Raghunath Singh, who followed Bir Hambir, was the first Bishnupur Raja to use the Kshatriya title Singh. It is said that he was conferred upon with this title by the Nawab of Murshidabad. Bishnupur kingdom had entered its golden age. With exquisite palaces and temples built during the period that followed Bishnupur was reputed to be the most renowned city in the world, more beautiful than the house of Indra in heaven. However, it has also been recorded that while these royal patrons of Hindu art and religion were busy building temples they had lost much of their independence and sunk to the position of tributary princes. Raghunath Singh built the temples of Shyam Rai, Jor Bangla and Kalachand between 1643 and 1656.[10]

Bir Singh

Bir Singh built the present fort, the temple of Lalji in 1658, and seven big lakes named Lalbandh, Krishnabandh, Gantatbandh, Jamunabandh, Kalindibandh, Shyambandh and Pokabandh. His queen, Siromani or Chudamani, built the temples of Madan Mohan and Murali Mohan in 1665. He walled up alive all his sons, eighteen in number. The youngest, Durjan, alone escaped, having been kept in hiding by the servants.[10]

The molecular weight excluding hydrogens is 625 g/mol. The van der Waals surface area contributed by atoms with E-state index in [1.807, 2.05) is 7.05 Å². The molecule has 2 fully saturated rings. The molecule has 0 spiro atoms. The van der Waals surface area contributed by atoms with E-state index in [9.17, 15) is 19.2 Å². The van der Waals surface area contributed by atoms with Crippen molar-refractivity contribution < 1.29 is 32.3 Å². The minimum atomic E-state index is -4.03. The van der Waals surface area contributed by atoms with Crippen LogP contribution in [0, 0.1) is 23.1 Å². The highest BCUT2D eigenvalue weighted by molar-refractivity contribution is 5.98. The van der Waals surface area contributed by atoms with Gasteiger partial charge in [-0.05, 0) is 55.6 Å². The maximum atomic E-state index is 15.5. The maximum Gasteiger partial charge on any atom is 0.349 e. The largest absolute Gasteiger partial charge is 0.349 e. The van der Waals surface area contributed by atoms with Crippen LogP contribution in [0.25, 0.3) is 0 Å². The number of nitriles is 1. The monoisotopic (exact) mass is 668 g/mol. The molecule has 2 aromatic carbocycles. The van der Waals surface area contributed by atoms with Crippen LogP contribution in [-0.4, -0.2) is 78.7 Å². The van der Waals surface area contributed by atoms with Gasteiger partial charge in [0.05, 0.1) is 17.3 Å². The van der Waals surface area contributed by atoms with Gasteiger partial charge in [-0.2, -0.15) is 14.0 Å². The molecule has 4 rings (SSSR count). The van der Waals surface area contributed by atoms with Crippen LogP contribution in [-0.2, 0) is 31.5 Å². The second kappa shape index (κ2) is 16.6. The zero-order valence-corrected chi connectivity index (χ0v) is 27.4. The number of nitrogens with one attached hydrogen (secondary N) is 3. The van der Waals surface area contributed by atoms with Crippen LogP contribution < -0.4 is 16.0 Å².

Durjan Singh

Durjan Singh built the Madan Mohan temple in 1694. According to family records, the kings of Bishnupur continued to pay tribute to the Muslim rulers but they were free to do things internally. There was no interference by the Muslim rulers in the internal affairs of Bishnupur. This is also confirmed by Muslim historians. The status of the Raja of Bishnupur was that of a tributary prince, exempted from personal attendance at the court at Murshidabad, and represented there by a resident.[10]

Maratha raids

The Bishnupur Rajas who were at the summit of their fortunes towards the end of the 17th century, started declining in the first half of the 18th century. First, the Maharaja of Burdwan seized the Fatehpur Mahal, and then the Maratha invasions laid waste their country.[10]